Why we’ll never be #1Tags: cricket, graeme smith, julius malema, personal power, power, proteas, responsibility, success
I listen to young people at my seminars and they all tell me they want to be great, successful, the best at something. That is indeed admirable, but then we are subjected to the drivel our young leaders in business, sport and politics spew from public platforms. Julius Malema aside, the latest guffaw was from SA’s national cricket team (The Proteas) captain Graeme Smith. Read it here. The first thing we need to accept before we can be #1 is that we must keep our personal power instead of handing it to elements outside ourselves.
What really gets to me is that even when we win, even when we’re successful, we give power away to outside parties instead of realising that true power comes from within. It was our doing that made us successful, and as is the case with Tiger Woods, our power that leads to our downfall or failures.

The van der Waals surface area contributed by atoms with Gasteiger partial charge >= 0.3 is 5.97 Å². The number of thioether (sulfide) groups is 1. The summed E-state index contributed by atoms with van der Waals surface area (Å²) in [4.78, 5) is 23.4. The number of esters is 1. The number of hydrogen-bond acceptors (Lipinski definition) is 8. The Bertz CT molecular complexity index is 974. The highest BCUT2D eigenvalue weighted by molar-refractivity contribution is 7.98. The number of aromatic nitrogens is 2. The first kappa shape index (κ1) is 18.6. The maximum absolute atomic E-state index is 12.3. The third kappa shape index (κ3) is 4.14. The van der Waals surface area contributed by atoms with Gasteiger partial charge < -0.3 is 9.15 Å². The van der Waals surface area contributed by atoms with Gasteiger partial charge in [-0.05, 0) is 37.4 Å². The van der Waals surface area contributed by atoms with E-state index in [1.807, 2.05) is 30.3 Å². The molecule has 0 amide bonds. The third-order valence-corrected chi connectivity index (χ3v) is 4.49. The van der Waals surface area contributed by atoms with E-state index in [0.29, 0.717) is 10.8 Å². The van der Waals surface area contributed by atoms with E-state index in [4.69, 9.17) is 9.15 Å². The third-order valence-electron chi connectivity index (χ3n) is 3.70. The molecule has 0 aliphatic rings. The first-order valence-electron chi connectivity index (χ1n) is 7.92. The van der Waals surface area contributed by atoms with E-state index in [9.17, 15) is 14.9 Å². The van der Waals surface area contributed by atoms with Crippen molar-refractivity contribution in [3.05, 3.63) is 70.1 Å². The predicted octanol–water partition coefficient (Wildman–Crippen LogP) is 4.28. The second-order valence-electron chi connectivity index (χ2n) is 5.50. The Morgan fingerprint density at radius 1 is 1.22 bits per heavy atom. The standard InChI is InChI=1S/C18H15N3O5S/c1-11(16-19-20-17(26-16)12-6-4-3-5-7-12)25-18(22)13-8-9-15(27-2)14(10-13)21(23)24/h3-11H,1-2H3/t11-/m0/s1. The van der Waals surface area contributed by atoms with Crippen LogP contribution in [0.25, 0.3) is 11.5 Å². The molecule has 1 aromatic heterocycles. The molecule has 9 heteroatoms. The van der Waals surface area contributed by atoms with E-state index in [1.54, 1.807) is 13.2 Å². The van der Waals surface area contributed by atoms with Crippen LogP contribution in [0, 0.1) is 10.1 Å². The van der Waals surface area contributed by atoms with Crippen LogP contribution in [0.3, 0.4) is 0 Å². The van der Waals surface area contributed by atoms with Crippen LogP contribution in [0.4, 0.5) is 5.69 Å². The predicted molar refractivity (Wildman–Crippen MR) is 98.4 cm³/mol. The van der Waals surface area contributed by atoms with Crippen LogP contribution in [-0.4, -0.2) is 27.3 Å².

After leading his side to an emphatic victory over England in the final test to level the series 1-1, Smith dilutes the team’s performance by saying they won because England had lost focus! Phuleeese! In the same vein though, when his team loses, he also fails to take responsibility – normally looking for an excuse outside of the team.
By doing this, he gives his team’s power away to the opposition, to the elements and thus diminishes any performance (both good and bad) to elements beyond his control. Thus any success becomes “luck” and any failure, or any result other than the one he wanted, become labelled as “bad luck”. Life is not about luck though. Neither is success.
To be truly successful, you have to understand that any results you achieve – both success and failure – are the result of your personal power.
Personal power is better known as confidence, trust or belief in yourself and your abilities. Personal power relates to your own potential, your capacity to overcome obstacles, your preparation and readiness, your focus, your choices, the meaningfulness of your mission and those with whom you work or play.
So, don’t you think its time to take real responsibility?